Roy's jacket was dotted with droplets, some of them still snowflakes. It was the first week of April, but winter didn't seem to know that.

"Why is it when I buy coffee, it's Starbucks, and when you do it's Phillips Petroleum?"

"Because I'm a cheap bastard. What do we got here?"

"Vic is a male Caucasian, name of Thomas Jessup. Woman in the apartment below called 911 because blood was dripping from her ceiling."

Roy grimaced at the body, then took a sip from his cup. "Where's the head?"

"It rolled under the desk. I think the perp used some kind of sword. One cut. Clean."

"Not that clean."

Tom's stomach did a slow roll. Though he'd been in Homicide for six years, he still wasn't comfortable around bodies, especially the messy ones. Bad coffee made the nausea even worse. Tom stuck out his tongue and fingered off a line of coffee grounds. Not wanting to contaminate the scene, he wiped the dregs in his shirt pocket.

"This is like drinking sand."

"Yeah. It looked awful. That's why I got me a Coke. So what's up with the fingers?"

"Tortured. Perp took them off one at a time, then used twist ties to stop the bleeding. Music was up loud so no one heard the screams."

"Who was this poor guy, make someone want to cut off his fingers and lop off his head?"

"Let's find out."

Tom choked down the rest of his coffee and put the cup in his jacket pocket. Then he snapped on a pair of latex gloves. His partner did the same.

While they tossed the place, several techies showed up and began to take pictures and collect samples. The ME arrived shortly thereafter, formality making him take the corpse's pulse.

"Should we start CPR?" Roy asked.

The Medical Examiner ignored him.

Tom took the bedroom, and after a few minutes of poking through drawers found out that Thomas Jessup worked at the main branch of the Chicago Public Library. Check stubs put his standard of living at slightly more than average. A bank statement revealed only a few hundred in savings, but bills were paid in full and on time. The heat kicked on automatically, blowing around the strong smell of violent death. Tom checked out the bathroom, and after a thorough search he bent over the sink and splashed some water onto his face. The coffee felt like acid in his gut.

Afterward he joined Roy in the kitchen. "Anything?"

"This guy was a boy scout. No booze, no smokes, no drugs, no fatty foods in the fridge. A ton of books, not one of them with dirty pictures. What'd he do?"


"Figures. You find any girl stuff?"

"Nope. If he had a girlfriend, they weren't intimate. At least not here. No women's clothing, no extra toothbrush."

"Found his wallet. On the computer. Sixty bucks inside. Poor guy just turned thirty. Hey, ain't your big three-oh coming up this week?"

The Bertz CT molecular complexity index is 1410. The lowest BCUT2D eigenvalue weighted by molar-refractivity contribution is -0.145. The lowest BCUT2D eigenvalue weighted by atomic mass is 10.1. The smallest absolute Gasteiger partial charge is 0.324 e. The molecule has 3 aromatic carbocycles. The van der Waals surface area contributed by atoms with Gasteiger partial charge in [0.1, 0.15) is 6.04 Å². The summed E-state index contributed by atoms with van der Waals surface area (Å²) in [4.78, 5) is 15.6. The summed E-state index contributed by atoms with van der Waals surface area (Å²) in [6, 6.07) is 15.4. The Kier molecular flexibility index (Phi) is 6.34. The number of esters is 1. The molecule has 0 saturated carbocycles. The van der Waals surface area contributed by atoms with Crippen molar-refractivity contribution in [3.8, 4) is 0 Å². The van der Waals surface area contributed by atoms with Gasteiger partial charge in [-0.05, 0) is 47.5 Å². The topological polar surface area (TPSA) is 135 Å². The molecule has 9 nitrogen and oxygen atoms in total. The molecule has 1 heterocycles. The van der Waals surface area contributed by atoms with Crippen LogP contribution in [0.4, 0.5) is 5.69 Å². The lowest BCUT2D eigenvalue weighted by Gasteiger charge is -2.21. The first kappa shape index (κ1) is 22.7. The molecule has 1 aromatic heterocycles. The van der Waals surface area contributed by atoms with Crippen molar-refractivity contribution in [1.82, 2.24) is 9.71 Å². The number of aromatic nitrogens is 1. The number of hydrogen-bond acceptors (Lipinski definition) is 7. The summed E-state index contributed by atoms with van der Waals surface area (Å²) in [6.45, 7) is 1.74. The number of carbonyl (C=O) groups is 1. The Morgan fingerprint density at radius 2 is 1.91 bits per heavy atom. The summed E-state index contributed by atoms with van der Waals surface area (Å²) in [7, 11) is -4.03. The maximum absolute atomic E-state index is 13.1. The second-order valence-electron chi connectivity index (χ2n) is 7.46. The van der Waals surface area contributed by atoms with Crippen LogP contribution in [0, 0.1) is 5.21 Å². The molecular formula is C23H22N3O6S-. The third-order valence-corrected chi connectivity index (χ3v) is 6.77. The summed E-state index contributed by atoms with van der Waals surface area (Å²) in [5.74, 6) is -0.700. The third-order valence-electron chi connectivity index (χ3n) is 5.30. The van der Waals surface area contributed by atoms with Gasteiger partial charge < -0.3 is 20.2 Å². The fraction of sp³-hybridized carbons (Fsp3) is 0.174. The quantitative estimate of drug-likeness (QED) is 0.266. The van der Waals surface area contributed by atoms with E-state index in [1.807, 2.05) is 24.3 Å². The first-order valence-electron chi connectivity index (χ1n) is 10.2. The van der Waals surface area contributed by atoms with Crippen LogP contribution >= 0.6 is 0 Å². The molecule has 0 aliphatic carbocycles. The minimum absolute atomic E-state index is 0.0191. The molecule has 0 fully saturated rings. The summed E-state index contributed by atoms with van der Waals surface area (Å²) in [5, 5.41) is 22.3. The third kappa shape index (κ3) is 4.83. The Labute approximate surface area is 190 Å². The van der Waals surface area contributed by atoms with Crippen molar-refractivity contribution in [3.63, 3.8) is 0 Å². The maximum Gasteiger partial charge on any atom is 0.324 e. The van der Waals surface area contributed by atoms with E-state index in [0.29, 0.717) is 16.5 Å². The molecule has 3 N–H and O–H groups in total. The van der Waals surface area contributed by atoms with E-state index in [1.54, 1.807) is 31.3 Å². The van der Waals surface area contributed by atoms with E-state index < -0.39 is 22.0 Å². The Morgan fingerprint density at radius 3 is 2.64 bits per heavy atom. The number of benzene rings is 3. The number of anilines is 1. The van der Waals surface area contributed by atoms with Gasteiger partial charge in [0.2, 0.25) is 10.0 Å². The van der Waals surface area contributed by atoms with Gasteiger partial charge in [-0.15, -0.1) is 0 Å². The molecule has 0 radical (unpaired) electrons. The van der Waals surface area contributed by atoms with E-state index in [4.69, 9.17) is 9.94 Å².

Tom frowned. "Thanks for the reminder."

He looked in the cabinet under the sink and found half a box of garbage bags. They were the more expensive brand with the built-in handle—no twist tie needed. The perp must have brought his own to the scene. An earlier check of the front door didn't show any signs of a break-in. Someone Jessup knew and let inside?

Tom went back into the living room. The asses-and-elbows atmosphere of a murder investigation was in full swing, with almost a dozen professionals stepping over each other to do their jobs. A guy with a portable vacuum picked up hairs and fibers. A woman dusted for prints. A team armed with a spray bottle and an alternative light source illuminated blood droplets on the ceiling. All while a crime scene photographer snapped away and another techie videotaped everything.

In the center of the action, the Medical Examiner—a pale, thin, cadaverous looking man named Phil Blasky—was orchestrating the removal of the body. The duct tape was carefully unwound, cut into one foot strips, and bagged. It would be examined back at the lab. A stretcher, complete with body bag, was wheeled in. Once the body was freed from the chair, two cops donning plastic ponchos lifted it onto the cart.

"Now this is interesting."

The ME was bent over the legs, examining a bare foot. Tom got a closer look.

"I thought it was something he stepped on, but apparently it's a tattoo. It looks old."

"A tattoo? Where?" Tom's voice came out higher-pitched than he would have preferred.

"It's on the pad of the left heel. A blue number, about an inch long. The number 7."

Tom looked at the foot and paled. A lump in his throat made him unable to speak.

"I wonder what that means."

Me too, Tom thought.

He'd seen a similar tattoo. Also blue, about an inch long. The number 5.

He'd been seeing it on a daily basis for almost thirty years.

It was on the bottom of his own left foot.